More than 110 government schools have been closed down in Rajasthan in the last three months by angry people over lack of teachers, an NGO has said, underlining the sharp contrast in a state with a flourishing private coaching sector.
The report by the NGO, RTI Manch, said 113 government schools, including primary and higher, have been closed down in six districts — Rajsamand, Boondi, Kota, Dausa, Baran and Tonk — from July to September.
According to another independent survey, only 50% schools in Rajasthan meet the desired teacher student ratio set by the Right to Education (RTE), 30:1 for primary schools and 50:1 for secondary schools.
Also, Rajasthan has a dropout rate of 8% in primary schools and lowest student enrolment amongst BIMARU states (Census 2011).
The state’s literacy rate of 67% is also lower than the national average of 75%.
“We compiled this report after reading numerous incidents of teachers getting locked out of their schools by villagers because they never come on time. We contacted various pro education organisations about similar incidents in their region and then came with an astonishing figure of 113 schools in 3 months. The statistics itself show the enormity of the problem which the government refuses to address,” said a member of the RTI Manch Mukesh who uses only the first name.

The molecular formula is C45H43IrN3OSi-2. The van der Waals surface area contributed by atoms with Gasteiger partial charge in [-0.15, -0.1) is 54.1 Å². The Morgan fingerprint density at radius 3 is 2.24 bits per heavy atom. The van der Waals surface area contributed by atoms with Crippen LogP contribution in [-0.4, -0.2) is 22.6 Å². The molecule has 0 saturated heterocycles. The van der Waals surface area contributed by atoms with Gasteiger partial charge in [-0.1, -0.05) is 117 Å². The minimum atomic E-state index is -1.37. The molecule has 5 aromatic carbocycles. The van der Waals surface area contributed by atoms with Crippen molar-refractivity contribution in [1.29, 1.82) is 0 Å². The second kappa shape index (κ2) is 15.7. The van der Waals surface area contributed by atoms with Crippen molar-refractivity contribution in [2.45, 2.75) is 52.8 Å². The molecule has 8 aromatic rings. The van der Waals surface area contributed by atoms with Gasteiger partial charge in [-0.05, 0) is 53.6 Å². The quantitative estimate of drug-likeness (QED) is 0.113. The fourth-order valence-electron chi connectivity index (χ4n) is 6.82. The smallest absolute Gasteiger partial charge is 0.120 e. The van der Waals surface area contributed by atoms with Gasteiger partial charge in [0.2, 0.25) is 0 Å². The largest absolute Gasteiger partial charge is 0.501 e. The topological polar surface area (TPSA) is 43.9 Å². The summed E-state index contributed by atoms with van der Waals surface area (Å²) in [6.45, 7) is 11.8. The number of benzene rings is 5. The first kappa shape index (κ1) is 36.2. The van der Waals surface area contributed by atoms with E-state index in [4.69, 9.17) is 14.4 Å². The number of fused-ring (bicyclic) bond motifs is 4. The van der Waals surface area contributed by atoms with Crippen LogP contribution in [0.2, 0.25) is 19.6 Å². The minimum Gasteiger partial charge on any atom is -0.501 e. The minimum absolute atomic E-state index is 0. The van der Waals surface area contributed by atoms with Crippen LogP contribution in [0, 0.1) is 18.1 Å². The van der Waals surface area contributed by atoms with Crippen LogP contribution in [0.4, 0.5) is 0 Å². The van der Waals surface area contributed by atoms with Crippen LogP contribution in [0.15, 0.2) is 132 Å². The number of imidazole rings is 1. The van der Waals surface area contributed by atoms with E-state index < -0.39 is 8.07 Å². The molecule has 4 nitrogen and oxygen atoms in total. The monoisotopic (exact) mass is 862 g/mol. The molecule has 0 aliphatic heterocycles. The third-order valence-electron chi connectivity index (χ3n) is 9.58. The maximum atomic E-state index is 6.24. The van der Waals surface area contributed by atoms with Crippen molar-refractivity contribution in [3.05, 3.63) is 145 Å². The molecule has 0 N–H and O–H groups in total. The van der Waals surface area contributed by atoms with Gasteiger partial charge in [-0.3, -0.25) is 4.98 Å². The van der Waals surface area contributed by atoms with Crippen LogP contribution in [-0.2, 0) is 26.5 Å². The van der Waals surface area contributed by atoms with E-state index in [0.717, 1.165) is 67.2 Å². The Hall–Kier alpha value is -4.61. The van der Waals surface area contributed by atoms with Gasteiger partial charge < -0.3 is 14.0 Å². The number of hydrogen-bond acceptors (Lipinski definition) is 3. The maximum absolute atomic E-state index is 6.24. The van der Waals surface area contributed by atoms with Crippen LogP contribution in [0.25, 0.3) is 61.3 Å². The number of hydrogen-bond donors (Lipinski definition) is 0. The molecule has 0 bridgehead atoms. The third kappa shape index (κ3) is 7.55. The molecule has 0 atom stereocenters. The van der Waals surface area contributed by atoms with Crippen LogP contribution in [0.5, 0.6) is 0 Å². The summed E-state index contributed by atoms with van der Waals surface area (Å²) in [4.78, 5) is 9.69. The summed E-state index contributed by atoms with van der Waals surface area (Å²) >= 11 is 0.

Lack of teachers in rural schools has become a major problem for the students as they face difficulty in completing their syllabus in stipulated time.
In a recent demonstration, around 150 students of a senior secondary school at Choru village in Tonk district protested the lack of teachers.
“We have no teacher for English, Geography and Social Sciences for the past four months. We somehow manage our syllabus through group study but how are we supposed to study English without any assistance? We desperately need teachers,” said Maneesha Saini (16), a Class 10 student.
In a similar incident in Bhim village of Rajsamand district, around 700 girl students of a senior secondary school locked down the school for the lack of teachers. Allegedly the school had no principal for the past 11 years and three teachers were posted to teach 700 students.
Educationists believe that the state government’s lack of will to uplift the educational system is the reason behind these increasing number of school lock down incidents.
“The government does not want to spend on public education. To save money and further degrade the scenario, they are just letting things be the way they are. They have already launched the private-public partnership in schools so now it’s only a long wait till corporate schools take over. Till then, the education department has decided to just sit back and watch the show,” said Vishambhar, educationist and a former member of Children Rights Platform.
Some activists have also called for a fair and transparent transfer policy to be enacted to end the teacher crisis.
Rajasthan School Teachers’ Association (RSTA) has also blamed the government for not filling the vacant teachers posts.
“40,000 teaching posts have been terminated due to staffing pattern and not even one posting was done after 5,000 higher secondary schools were converted into senior secondary. In my view, the government is launching schemes after schemes without a basic vision or the will to appoint teachers,” said Ram Krishna Agarwal, president, RSTA.